By Brandon LaChance
Countless trains have traveled the tracks.
Many businesses have opened their doors, some have closed and some still flip the open/close sign or turn on and off the light switch daily.
Buildings have changed, technology has advanced, different government officials have been sworn in and resident’s family trees have expanded.
Irv Masching, Dwight’s Village Attorney, has sat at his desk in his office on 105 East Chippewa St. in Dwight since 1981 to witness it all.
“It’s refreshing to see democracy at the ground level,” Masching said. “Our national politics are a wreck right now, but at the local level there really isn’t Democrats or Republicans in a small town. There are, but it’s not the motivation. The motivation is when citizens turn on the water, the water turns on. The garbage is picked up and the sewer works.
“Those are really the nuts and bolts of small town government and democracy. If you know you’re neighbors, then you know police officers, fire fighters and people of other important roles. It’s nice to see that. People just want things to work right, it’s not based off of philosophy and whether you’re right or left.”
Masching’s view of the world may not change, but where he sees it from will be different since he is retiring as Village Attorney Nov. 30 and is ceasing all law practice Dec. 31.
Masching, 71, who grew up in the Dwight area, graduated from Valparaiso University in 1975 and became a lawyer in Dwight in Oct. 1975, 46 years ago, after passing the bar exam.
“I was kind of interested in history and the founding fathers and when they put together the Constitution,” said Masching. “There was a case where President John Quincy Adams thought he had John Marshall in a trap because he thought Marshall was going to rule against him. His reference was, ‘Let him enforce it if he can.’
“What Marshall did was he said the law was unconstitutional. It didn’t give John Adams a reason to do anything. But what it did was expand the court’s power to say it had the right to review laws and determine whether they’re constitutional or not. It greatly expanded the rules of the judiciary by accident. I also probably watched Perry Mason a few times.”
When his career started, he was stationed in the old village hall building beside the Dwight Water Tower in the days when smoke clouds circled the ceilings and stuck to clothing as soon as a person entered a room.
Masching, who has been the Village Attorney for 38 years (non-consecutively) of his 46 years of practicing law, chuckles when he remembers his wife Lynn Masching hanging his suites on the back porch so the stench didn’t infiltrate the Masching home.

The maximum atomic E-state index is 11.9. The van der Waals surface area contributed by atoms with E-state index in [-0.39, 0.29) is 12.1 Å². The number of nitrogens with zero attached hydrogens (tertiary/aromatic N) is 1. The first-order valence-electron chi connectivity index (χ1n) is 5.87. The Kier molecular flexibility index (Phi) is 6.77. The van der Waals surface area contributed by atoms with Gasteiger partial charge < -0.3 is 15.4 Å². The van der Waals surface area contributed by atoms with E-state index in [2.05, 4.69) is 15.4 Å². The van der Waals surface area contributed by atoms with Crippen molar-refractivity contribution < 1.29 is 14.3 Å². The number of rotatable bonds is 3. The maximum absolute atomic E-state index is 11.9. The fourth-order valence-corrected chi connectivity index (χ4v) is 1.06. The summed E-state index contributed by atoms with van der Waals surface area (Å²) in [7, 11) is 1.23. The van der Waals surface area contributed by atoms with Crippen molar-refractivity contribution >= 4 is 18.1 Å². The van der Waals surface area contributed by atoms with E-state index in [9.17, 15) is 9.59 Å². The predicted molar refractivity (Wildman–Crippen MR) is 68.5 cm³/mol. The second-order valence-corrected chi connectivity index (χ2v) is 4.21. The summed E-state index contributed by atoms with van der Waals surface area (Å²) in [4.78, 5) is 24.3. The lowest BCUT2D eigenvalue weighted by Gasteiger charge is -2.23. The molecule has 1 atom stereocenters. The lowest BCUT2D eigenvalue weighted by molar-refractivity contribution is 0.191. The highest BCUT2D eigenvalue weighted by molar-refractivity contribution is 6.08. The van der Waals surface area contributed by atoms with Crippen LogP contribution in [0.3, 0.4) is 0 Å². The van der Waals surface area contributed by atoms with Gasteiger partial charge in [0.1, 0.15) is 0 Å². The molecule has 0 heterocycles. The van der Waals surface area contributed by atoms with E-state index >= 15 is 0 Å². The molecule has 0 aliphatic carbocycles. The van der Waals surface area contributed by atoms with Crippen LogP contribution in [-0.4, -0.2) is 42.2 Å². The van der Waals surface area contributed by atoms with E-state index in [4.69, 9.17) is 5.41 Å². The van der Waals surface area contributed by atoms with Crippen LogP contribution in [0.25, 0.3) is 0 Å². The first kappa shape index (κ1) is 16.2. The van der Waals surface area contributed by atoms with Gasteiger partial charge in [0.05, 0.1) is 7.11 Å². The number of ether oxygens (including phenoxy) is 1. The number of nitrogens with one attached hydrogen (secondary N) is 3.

In 1981, Masching caught his current view for the first time as he moved to the East Chippewa address and began his sole practice.
“I stuck with it. I was born and raised in the Dwight area and then I came back here,” said Masching, who served on the Dwight School Board for 25 years and was the president for a majority of his tenure. “I went in with an attorney who was here at the time and then I went in on my own in 1982. I have been a sole practice since.”
“At one time did some trial work, but I don’t do much trial work any more. I do some real estate, probate and business law for people. Some of the court contested matters, over the years it just got to be where it wears on you. It’s a tough way to make a living. People do well and enjoy it, but I just didn’t feel like fighting all of the time. I decided to do more of an office practice. Real estate transactions and buying, selling farms and such matters may mean going to a bank or to a title company to close, but it’s not going to court.”
Along the years, the lawyer has worked many cases of all varieties. Some were rewarding and some were tough to take on whether it was the type of case or the surrounding elements.
“Some things that were kind of nice were when an adoption worked out well. That was a nice thing to do, getting families together,” Masching said. “I used to do divorces, but don’t do that anymore. You have two people who are not getting along and it usually doesn’t get any better through the proceedings. Usually there are kids involved and sometimes parents put their own intentions in front of the kids, whether intentional or not.